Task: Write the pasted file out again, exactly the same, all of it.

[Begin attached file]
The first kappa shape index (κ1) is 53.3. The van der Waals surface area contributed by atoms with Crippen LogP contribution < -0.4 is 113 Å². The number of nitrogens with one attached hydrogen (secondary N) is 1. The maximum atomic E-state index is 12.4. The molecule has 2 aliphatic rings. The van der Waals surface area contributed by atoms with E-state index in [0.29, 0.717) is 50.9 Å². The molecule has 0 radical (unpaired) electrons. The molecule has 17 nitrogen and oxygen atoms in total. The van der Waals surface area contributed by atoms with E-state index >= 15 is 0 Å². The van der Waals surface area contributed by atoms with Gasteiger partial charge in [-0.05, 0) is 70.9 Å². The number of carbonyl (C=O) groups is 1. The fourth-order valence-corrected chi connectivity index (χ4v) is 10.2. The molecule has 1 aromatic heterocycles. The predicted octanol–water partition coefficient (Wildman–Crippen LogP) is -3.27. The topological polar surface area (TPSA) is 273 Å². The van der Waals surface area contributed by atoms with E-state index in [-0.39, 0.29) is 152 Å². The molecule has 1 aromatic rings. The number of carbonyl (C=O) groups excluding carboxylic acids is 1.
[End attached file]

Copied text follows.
The first kappa shape index (κ1) is 53.3. The van der Waals surface area contributed by atoms with Crippen LogP contribution < -0.4 is 113 Å². The number of nitrogens with one attached hydrogen (secondary N) is 1. The maximum atomic E-state index is 12.4. The molecule has 2 aliphatic rings. The van der Waals surface area contributed by atoms with E-state index in [0.29, 0.717) is 50.9 Å². The molecule has 0 radical (unpaired) electrons. The molecule has 17 nitrogen and oxygen atoms in total. The van der Waals surface area contributed by atoms with E-state index >= 15 is 0 Å². The van der Waals surface area contributed by atoms with Gasteiger partial charge in [-0.05, 0) is 70.9 Å². The number of carbonyl (C=O) groups is 1. The fourth-order valence-corrected chi connectivity index (χ4v) is 10.2. The molecule has 1 aromatic heterocycles. The predicted octanol–water partition coefficient (Wildman–Crippen LogP) is -3.27. The topological polar surface area (TPSA) is 273 Å². The van der Waals surface area contributed by atoms with E-state index in [-0.39, 0.29) is 152 Å². The molecule has 1 aromatic rings. The number of carbonyl (C=O) groups excluding carboxylic acids is 1.